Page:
In the project, we combine a bus station, a marketplace, a shopping centre and a green roof for the entire neighbourhood, which is a very progressive solution as it naturally concentrates people in one place. Apart from new buildings, we are building an entire infrastructure for pedestrians, cyclists and public transport. By doing so, we will create an interconnected public space that was missing in this zone. I believe that Nivy Station is a very attractive location for our future tenants.
″This is the first project of its kind in Slovakia, so we had to find answers to many questions ourselves.″
You mentioned that there would be a marketplace in the building. What is its role?
The marketplace is one of the key elements of the new Nivy Station. It will bring a new level of gastronomy to Bratislava. It will be located on the third floor and there will be many different options to choose from. Apart from traditional food court restaurants, it will offer experience cooking, new concepts and a combination of local produce prepared in front of the customer.
We also wanted to maintain the concept of a traditional market that we know from the past – all kinds of scents, sounds and high-quality local products from trusted farmers. You can visualise it as a year-round market; some people may have seen it abroad, for example in Spain.
Also, there’s one more specialty planned for the new station – a green roof at the very top of the building. Can you elaborate on that?
We are creating a modern functional space on the roof with greenery and an active zone in the city centre. Visitors will be able to use community gardens, sports facilities and other public areas surrounded by greenery. It will be a large social space where people from the area can meet up.
″There are strong residential zones – both new and old ones – in the area, and let’s not forget about the office areas in the New Nivy zone. These are all potential customers for the Nivy Station project.″
The roof can be accessed directly from the street and there will be relax and children’s zones and cafes. We paid special attention to garden architecture, the integration of shading elements and details that make the roof a complex ecosystem. Apart from plants and trees, you will also see insect hotels and beehives.
What makes Nivy Station different from other development sites in Slovakia?
The project is unique in Slovakia as it combines different functions: transport, shopping, services and free time. This makes the project challenging from the perspective of design, construction and layout solutions, as well as management. This is the first project of its kind in Slovakia, so we had to find answers to many questions ourselves.
For example: How to facilitate mobility in the neighbourhood? How to integrate shops? How to incorporate a marketplace and a green roof into the building so that all elements create a well-balanced unit? Our aim is to create a sensory experience – we want visitors to soak in a new atmosphere and feel comfortable. That is why we go through every single detail.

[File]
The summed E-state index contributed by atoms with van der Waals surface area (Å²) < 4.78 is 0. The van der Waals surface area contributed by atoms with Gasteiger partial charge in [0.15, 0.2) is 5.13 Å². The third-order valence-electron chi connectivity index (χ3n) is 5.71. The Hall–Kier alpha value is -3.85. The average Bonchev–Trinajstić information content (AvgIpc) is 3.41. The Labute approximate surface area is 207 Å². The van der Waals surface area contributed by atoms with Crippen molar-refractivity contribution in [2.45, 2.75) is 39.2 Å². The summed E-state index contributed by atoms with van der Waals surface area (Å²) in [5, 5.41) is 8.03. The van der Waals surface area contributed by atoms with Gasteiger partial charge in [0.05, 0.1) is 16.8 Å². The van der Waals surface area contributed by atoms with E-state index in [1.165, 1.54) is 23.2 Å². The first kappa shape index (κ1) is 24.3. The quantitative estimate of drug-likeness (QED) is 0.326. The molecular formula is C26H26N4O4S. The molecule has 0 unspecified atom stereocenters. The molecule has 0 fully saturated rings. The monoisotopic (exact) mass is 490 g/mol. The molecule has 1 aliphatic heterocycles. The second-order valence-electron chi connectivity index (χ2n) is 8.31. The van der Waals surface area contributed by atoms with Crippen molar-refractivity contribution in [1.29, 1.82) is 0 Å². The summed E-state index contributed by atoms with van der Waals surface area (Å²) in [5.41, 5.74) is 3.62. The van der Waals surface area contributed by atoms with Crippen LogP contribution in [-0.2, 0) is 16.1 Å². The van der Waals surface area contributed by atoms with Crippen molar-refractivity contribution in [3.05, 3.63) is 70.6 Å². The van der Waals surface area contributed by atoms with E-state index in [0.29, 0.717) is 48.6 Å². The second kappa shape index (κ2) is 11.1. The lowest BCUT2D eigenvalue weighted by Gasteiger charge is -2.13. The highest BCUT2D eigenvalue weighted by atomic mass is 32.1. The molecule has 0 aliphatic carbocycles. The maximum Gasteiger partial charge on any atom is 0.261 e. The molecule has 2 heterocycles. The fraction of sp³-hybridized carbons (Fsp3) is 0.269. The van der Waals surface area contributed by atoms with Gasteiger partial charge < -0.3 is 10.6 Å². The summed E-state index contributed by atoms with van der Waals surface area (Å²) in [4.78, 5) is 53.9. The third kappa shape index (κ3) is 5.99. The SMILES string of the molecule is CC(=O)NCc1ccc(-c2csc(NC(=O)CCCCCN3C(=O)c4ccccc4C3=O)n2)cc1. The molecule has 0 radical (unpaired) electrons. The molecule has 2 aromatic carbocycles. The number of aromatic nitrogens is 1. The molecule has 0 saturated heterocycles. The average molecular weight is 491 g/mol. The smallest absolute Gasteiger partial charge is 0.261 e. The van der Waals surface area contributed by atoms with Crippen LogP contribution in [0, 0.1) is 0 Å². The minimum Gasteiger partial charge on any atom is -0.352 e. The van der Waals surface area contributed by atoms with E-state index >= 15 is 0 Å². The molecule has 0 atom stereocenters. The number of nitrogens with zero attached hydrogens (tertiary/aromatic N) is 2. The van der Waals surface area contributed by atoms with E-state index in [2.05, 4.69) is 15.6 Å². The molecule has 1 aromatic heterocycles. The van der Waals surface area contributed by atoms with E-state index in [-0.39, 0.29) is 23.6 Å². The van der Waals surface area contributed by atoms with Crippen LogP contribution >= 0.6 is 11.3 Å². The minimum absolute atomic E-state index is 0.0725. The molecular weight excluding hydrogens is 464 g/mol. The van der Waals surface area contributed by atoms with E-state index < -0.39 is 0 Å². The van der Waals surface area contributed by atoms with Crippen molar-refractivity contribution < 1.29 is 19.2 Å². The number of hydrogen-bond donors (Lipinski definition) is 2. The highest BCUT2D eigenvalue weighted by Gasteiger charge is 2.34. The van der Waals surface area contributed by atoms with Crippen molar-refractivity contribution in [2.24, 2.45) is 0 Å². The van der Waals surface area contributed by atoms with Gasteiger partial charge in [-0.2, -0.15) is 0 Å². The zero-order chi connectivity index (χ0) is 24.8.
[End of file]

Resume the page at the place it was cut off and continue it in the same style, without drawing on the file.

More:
A new standard in Bratislava’s public areas
The project is constantly making progress and the Mlynské Nivy zone is changing every day. What will be the biggest benefit that Nivy Station brings to this area?
Just think about what the old bus station and its surroundings looked like. The new space will bring a new quality of public areas to Bratislava. The zone will continue to be a transportation hub, but its quality will increase in value.
Today, the eco-friendly dimension of projects is discussed quite often. Have you considered these modern requirements?
Nivy Tower and Nivy Station comply with the strict rules of BREEAMcertification. Renewable resources will be incorporated here. For example, there will be 45 photovoltaic panels on the roof and the generated energy will be used for garage lighting.
In addition, we are implementing heat recovery solutions and we also kept cyclists in mind – we are installing a bike parking tower with a capacity of 118 bikes. Visitors and retailers in the shopping centre will be able to recycle waste as well.
″We offer inhabitants and building users from the neighbourhood an integral part of the new zone, a place where they can conveniently run their errands, a place that can be accessed from anywhere, is friendly and offers high-quality leisure possibilities.″
The process does not end once the construction is completed. What do you need to bear in mind so that everyday operations run smoothly?
In terms of property management, it will be important to harmonise the operation rules of the station and the shopping centre. The bus station will be accessible 24/7 which means that certain decisions will have an impact on the operation of the shopping centre. For example, this concerns lighting, ventilation and security of the entire building. The shopping centre will work in day and night-time regimes and operations need to be adjusted accordingly.
A similar challenge concerns facility management. Given the scope of the project, there are many technologies and devices in the building that need to work well together as a whole. For example, there are more than 70 air-conditioning units in the shopping centre. Cleanliness is another important factor. Every building of public importance needs to have clean toilets, clean floors, fresh air and visitors need to feel comfortable. And that’s just a tiny fraction of all the things we need to bear in mind.
The size and the complexity of the project are impressive; after all, it’s the largest construction site in Central Europe. It’s a challenge, but I enjoy it. When’s the next time a similar building with an ambition to change public areas and their features will be constructed? This may be a once-in-a-lifetime opportunity.